Some healthcare startups are modeling themselves after social-networking sites such as MySpace in an effort to encourage patients to share information on illnesses, treatment, and doctors. Before the new wave of Health 2.0, patients were connecting with one another through chat, IM, and forums. The Web 2.0 generation has taken this interaction further to develop patient tools from online wikis to user-generated video upload. Below is a snapshot of some Web 2.0 patient communities.

  • TauMedtaumed.jpg
    Taumed is a health community that is constantly reinventing itself with new applications and features. Its goal is to be a “metagator for health.” Since its mid-December 2006 launch, TauMed has developed a “Yahoo Answers” like feature for health, video sharing, as well as mobile service. Although it calls itself a “virtual health community,” it acts more as a health search engine to find relevant information.
  • DailyStrengthdailystrength.jpg
    DailyStrength is a site that aggregates treatment information and provides the opportunity for groups to be developed around a specific disease. Patients discuss their struggles, pain, as well as give each other supportive virtual hugs. Conditions have wikipedia definitions, relevant aggregated Yahoo news, and patient testimonials on treatments. While DailyStrength was developed with the intention of providing support, some patients are commenting that the site is filled with depressing comments more so than inspiration. Sometimes misery doesn’t like company.
  • IMediximedix.jpg
    IMedix is part search engine, part online community. The site has a digg-like feature that allows users to vote up/down on disease search results and lists valuable tidbits such as whether or not the site is accredited. Other features include the ability to message members. One of IMedix’s core is its blogging community, which adds as another type of health resource. Despite the two available types of sources available: patients and sources from the web, IMedix lacks the ability of separating authoritative information (information written by healthcare professionals) from that of general users.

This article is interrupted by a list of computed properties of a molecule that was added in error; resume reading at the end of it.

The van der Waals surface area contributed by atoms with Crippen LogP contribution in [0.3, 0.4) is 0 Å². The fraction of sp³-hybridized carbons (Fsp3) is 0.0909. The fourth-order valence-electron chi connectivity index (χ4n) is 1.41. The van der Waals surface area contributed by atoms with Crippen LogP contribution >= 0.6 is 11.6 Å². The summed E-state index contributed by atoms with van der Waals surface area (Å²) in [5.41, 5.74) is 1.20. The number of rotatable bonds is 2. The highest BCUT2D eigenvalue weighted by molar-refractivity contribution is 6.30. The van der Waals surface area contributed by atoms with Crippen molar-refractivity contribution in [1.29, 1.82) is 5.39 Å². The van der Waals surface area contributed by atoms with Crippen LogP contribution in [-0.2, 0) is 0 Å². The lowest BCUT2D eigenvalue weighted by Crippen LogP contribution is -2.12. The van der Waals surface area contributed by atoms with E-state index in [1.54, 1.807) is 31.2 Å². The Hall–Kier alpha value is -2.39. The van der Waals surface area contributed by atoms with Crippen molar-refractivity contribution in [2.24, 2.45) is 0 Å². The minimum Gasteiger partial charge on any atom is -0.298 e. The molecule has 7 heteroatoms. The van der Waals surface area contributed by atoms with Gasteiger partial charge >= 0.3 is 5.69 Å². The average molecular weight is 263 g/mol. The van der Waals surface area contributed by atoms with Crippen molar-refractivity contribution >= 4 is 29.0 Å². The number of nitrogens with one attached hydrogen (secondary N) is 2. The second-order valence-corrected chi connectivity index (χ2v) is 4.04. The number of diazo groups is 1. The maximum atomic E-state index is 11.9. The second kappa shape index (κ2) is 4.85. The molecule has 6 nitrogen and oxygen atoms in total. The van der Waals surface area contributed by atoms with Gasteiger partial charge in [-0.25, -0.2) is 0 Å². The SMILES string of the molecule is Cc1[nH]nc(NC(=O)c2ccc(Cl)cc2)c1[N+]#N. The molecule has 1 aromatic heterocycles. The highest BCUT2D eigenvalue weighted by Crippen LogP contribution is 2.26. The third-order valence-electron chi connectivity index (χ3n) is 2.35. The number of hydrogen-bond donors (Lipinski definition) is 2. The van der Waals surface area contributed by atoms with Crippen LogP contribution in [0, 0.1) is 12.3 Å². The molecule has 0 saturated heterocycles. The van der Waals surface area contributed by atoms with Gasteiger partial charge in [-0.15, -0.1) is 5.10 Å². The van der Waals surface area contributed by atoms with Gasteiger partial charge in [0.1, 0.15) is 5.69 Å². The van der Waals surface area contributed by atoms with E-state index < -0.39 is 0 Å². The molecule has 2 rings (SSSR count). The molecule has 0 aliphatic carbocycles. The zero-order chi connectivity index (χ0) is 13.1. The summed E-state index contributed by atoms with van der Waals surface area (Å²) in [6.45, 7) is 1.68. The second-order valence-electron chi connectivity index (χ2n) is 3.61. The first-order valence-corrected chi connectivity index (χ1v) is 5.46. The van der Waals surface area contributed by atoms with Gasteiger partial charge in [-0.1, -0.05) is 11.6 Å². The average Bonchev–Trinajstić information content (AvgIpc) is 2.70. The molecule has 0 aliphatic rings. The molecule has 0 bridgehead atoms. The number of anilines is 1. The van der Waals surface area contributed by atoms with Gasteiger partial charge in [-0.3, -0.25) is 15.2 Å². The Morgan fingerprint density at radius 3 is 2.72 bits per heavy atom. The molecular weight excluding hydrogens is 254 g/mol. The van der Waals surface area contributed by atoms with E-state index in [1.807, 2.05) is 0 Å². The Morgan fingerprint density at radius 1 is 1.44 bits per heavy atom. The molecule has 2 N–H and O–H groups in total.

• MyOpenCaremyopencare.gif
    MyOpenCare is an interesting site that is a mashup of several tools. Medical knowledge is furnished through a variety of formats: text, image, and uploaded video. The Wi-Care section is a wiki area for patients to share knowledge in regards to a disease state. The H-Book allows users to track their treatment effectiveness in the form of graphs and text. E-Care diary acts as an online electronic medical record with a medication alert system. Finally, the site has a search feature that allows users to quickly locate relevant ranked information. There are currently very little users on MyOpenCare.
  • Healthcarehealthcare.jpg
    Healthcare is a community for both health professionals as well as patients. Health professionals have the opportunity to create their own homepage, blog, as well as have their own personal online address to advertise themselves . Patients are able to share, sort, and discuss content. The site’s strategic move to allow doctors to create their own homepage provides an incentive for doctors to join while establishing the site’s legitimacy.

  • MyCancerPlacecancerplace.jpg
    MyCancerPlace is best described as a Myspace for cancer patients. From the layout to the features, it mimics MySpace in functionality and features. The founder is Michael Horwin, who is the editor of Cancer Monthly. His 2-year-old son had died from brain cancer in 1999, prompting his desire for a space that provided a community for cancer patients to discuss treatment options.
  • PatientsLikeMepatientslikeme.jpg
    PatientsLikeMe was developed by MIT engineers. Unlike the other communities, the site has a platform to share outcomes-based data. The site currently focuses on three conditions: Lou Gehring’s Disease, Multiple Sclerosis, and Parkinson’s Disease.
  • OurHealthCircleourhelathcircle.jpg
    OurHealthCircle was launched by three Berkley students. Users create anonymous profiles and join groups to talk about a disease state or condition. The site reminds me of a better looking “Yahoo Groups.” The site is easy to use. Users type in a disease condition, and results are shown with “Circles” that are developed around that condition.
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